Tin Can Customs Area Controller, Comptroller Musa Abdullahi

The Tin Can Island Command of the Nigeria Customs Service for the 2019 fiscal year ended December 31 recorded a major breakthrough in its non-oil export drive leading to 5.9 per cent growth in non- oil figures at the command.

The command had in the 2019 fiscal year recorded a total of 269, 820 metric tonnes of non-oil exports with Free On Board value of N130.2billion comprising mainly of agricultural produce as against the 254,862 metric tonnes with FOB value of N145.3billion recorded in the comparative period of 2018, which represents an increase of 14, 958 metric tonnes or 5.86 per cent.

In terms of revenue generation, the command also netted a total of N346.5billion for the year under review, surpassing its revenue target of N342.3billion by N4.2billion. These revenue figures also represent an increase of N2.97billion or101.21 per cent when compared with the N343.5billion collected in the comparative period of 2018

Customs Area Controller for the command, Comptroller Musa Abdullahi, who spoke on the command’s impressive export and revenue performances, attributed them to the transformational agenda put in place at the beginning of the year by the command.

According to him; “These performances came on the heels of the implementation of series of transformational agenda and Standard Operating Procedures SOP, developed to facilitate trade without compromising the extant provisions of the laws. The fact remains that the command was able to create templates and blueprints that guided its actions in line with the mission and vision of the Comptroller General of Customs, Col. Hameed Ali rtd. and his management team.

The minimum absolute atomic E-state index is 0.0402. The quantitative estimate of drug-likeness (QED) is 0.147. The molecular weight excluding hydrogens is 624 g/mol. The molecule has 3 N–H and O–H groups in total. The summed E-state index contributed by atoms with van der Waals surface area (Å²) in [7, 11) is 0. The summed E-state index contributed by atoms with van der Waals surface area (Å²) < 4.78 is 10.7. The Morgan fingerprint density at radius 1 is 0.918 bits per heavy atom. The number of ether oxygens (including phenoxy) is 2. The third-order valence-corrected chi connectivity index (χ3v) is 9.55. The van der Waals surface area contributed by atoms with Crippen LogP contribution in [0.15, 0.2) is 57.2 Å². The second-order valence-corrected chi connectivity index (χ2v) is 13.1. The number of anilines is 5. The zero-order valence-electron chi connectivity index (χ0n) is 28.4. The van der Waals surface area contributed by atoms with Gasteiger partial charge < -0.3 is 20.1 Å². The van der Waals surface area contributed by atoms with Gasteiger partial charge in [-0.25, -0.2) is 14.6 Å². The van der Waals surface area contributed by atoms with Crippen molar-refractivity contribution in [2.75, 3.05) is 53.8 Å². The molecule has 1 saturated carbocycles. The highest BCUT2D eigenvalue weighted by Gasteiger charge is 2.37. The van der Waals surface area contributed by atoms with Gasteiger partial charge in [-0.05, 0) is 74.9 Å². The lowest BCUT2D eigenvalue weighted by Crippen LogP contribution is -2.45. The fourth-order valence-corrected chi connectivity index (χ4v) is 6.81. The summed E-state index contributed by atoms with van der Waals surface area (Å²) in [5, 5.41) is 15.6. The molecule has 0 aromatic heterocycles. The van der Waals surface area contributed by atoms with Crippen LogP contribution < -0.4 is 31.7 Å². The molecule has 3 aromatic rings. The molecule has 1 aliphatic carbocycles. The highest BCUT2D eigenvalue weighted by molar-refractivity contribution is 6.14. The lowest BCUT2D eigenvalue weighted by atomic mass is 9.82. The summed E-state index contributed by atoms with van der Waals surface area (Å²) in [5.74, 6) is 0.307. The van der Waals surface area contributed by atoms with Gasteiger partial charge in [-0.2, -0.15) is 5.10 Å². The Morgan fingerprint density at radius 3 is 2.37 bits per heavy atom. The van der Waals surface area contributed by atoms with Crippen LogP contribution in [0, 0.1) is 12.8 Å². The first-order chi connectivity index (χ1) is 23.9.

“The command also embarked on sensitisation of stakeholders and would be exporters on the need to take advantage of the potential inherent in export”.

He however pledged that the command will continue to sensitise stakeholders and would-be exporters in order to further boot the nation’s non-oil exports as a means of enhancing the balance of trade and in line with Federal Government’s efforts of diversifying the economy from the current over-dependence on oil and gas exports.

It was also gathered that within the review period, the command intensified its anti-smuggling campaign, which led to the seizure of a total of 53 containers comprising 16 units of 40-foot and 37 units of 20-foot containers. Also seized were non-containerised goods comparising rice, used tyres, pharmaceutical materials, vegetable oil and military accoutrements all with a total of Duty Paid Value of N5.876billion.

This also represents an improvement when compared to 16 containers seized in the comparative period of 2018 comprising 14 pieces of 40-foot and two pieces of 20-foot as well as five non-containerised goods including bales of second hand clothing, furniture, children toys, used bags and shoes, expired medicaments, used tyres, used refrigirators, among others with a total DPV of N2.883billion.

On trade facilitation, the CAC said that the command’s performance was an eloquent testimony and renewed enthusiasm to enhance efficiency during the period.

“For this, the command articulated various Trade Facilitation initiatives, which have been instituted as part of our Standard Operating Procedure SOP including the use of barge for movement of cargo.

“Accordingly, the Command developed a more cordial working relationship with the critical stakeholder through constant engagements. Similarly, we re-invigorated Dispute Resolution Committee to deal expeditiously with disputes arising from Valuation, Classification, PAAR, Rules of Origin etc. Importers or their agents are encouraged to take advantage of the availability of bond facility to take delivery of their consignments where disputes persisted”.

The Customs –boss thanked the officers and men of the command for their zeal and dedication to duty, saying that these impressive performances would have been impossible without them. He also commended stakeholders for their cooperation, assuring that the command would further simplify trade processes and procedures in the current year and beyond in the interest of Nigeria’s economy.